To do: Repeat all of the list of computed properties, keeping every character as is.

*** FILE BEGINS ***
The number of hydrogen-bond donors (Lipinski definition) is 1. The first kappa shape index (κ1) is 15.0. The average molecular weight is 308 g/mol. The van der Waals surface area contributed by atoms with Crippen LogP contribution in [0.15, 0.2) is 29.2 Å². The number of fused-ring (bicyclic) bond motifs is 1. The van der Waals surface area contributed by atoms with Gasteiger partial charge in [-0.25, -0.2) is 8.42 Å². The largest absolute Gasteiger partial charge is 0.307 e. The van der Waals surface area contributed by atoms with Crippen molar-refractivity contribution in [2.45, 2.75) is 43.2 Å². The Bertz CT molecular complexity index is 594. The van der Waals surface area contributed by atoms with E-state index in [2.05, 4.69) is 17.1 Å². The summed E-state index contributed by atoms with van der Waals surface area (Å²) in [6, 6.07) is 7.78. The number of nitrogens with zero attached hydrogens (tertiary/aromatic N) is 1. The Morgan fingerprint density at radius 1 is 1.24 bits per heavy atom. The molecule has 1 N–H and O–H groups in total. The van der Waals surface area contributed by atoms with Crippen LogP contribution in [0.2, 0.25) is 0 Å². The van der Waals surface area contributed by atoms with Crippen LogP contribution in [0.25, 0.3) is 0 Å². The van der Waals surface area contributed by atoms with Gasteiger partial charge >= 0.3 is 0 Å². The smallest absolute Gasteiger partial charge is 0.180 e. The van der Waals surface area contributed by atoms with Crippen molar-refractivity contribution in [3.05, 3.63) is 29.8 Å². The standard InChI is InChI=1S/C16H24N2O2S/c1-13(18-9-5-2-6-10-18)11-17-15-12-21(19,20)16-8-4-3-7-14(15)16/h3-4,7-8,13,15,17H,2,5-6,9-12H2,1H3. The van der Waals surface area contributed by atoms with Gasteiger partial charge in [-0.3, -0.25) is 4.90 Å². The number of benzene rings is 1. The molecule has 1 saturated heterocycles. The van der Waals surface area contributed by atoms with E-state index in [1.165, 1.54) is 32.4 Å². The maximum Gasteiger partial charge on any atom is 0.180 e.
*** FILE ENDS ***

The number of hydrogen-bond donors (Lipinski definition) is 1. The first kappa shape index (κ1) is 15.0. The average molecular weight is 308 g/mol. The van der Waals surface area contributed by atoms with Crippen LogP contribution in [0.15, 0.2) is 29.2 Å². The number of fused-ring (bicyclic) bond motifs is 1. The van der Waals surface area contributed by atoms with Gasteiger partial charge in [-0.25, -0.2) is 8.42 Å². The largest absolute Gasteiger partial charge is 0.307 e. The van der Waals surface area contributed by atoms with Crippen molar-refractivity contribution in [2.45, 2.75) is 43.2 Å². The Bertz CT molecular complexity index is 594. The van der Waals surface area contributed by atoms with E-state index in [2.05, 4.69) is 17.1 Å². The summed E-state index contributed by atoms with van der Waals surface area (Å²) in [6, 6.07) is 7.78. The number of nitrogens with zero attached hydrogens (tertiary/aromatic N) is 1. The Morgan fingerprint density at radius 1 is 1.24 bits per heavy atom. The molecule has 1 N–H and O–H groups in total. The van der Waals surface area contributed by atoms with Crippen LogP contribution in [0.2, 0.25) is 0 Å². The van der Waals surface area contributed by atoms with Crippen LogP contribution in [0.25, 0.3) is 0 Å². The van der Waals surface area contributed by atoms with Gasteiger partial charge >= 0.3 is 0 Å². The smallest absolute Gasteiger partial charge is 0.180 e. The van der Waals surface area contributed by atoms with Crippen molar-refractivity contribution in [3.05, 3.63) is 29.8 Å². The standard InChI is InChI=1S/C16H24N2O2S/c1-13(18-9-5-2-6-10-18)11-17-15-12-21(19,20)16-8-4-3-7-14(15)16/h3-4,7-8,13,15,17H,2,5-6,9-12H2,1H3. The van der Waals surface area contributed by atoms with Gasteiger partial charge in [-0.3, -0.25) is 4.90 Å². The number of benzene rings is 1. The molecule has 1 saturated heterocycles. The van der Waals surface area contributed by atoms with E-state index in [1.165, 1.54) is 32.4 Å². The maximum Gasteiger partial charge on any atom is 0.180 e.